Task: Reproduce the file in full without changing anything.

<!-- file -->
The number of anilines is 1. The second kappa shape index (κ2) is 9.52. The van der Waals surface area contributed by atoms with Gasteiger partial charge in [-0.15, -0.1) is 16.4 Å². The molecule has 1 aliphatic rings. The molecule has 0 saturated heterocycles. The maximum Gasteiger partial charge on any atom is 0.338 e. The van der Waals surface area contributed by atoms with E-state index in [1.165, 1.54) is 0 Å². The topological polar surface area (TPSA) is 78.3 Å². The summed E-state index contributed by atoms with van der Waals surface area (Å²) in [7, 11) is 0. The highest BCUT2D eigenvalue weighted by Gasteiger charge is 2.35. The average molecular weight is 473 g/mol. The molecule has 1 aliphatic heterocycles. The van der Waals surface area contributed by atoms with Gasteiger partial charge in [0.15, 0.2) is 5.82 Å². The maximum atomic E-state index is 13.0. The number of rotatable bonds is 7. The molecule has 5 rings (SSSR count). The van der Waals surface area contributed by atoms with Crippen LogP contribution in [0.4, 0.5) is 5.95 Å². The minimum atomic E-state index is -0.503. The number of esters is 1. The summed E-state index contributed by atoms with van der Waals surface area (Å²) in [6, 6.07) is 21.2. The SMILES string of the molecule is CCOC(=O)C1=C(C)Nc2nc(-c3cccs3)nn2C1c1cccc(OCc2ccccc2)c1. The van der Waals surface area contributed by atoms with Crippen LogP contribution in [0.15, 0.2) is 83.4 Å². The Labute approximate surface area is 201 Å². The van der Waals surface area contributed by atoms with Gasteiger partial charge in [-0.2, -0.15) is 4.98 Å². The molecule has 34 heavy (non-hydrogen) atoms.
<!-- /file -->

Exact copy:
The number of anilines is 1. The second kappa shape index (κ2) is 9.52. The van der Waals surface area contributed by atoms with Gasteiger partial charge in [-0.15, -0.1) is 16.4 Å². The molecule has 1 aliphatic rings. The molecule has 0 saturated heterocycles. The maximum Gasteiger partial charge on any atom is 0.338 e. The van der Waals surface area contributed by atoms with E-state index in [1.165, 1.54) is 0 Å². The topological polar surface area (TPSA) is 78.3 Å². The summed E-state index contributed by atoms with van der Waals surface area (Å²) in [7, 11) is 0. The highest BCUT2D eigenvalue weighted by Gasteiger charge is 2.35. The average molecular weight is 473 g/mol. The molecule has 1 aliphatic heterocycles. The van der Waals surface area contributed by atoms with Gasteiger partial charge in [0.15, 0.2) is 5.82 Å². The maximum atomic E-state index is 13.0. The number of rotatable bonds is 7. The molecule has 5 rings (SSSR count). The van der Waals surface area contributed by atoms with Crippen LogP contribution in [0.4, 0.5) is 5.95 Å². The minimum atomic E-state index is -0.503. The number of esters is 1. The summed E-state index contributed by atoms with van der Waals surface area (Å²) in [6, 6.07) is 21.2. The SMILES string of the molecule is CCOC(=O)C1=C(C)Nc2nc(-c3cccs3)nn2C1c1cccc(OCc2ccccc2)c1. The van der Waals surface area contributed by atoms with Crippen LogP contribution in [0.15, 0.2) is 83.4 Å². The Labute approximate surface area is 201 Å². The van der Waals surface area contributed by atoms with Gasteiger partial charge in [-0.2, -0.15) is 4.98 Å². The molecule has 34 heavy (non-hydrogen) atoms.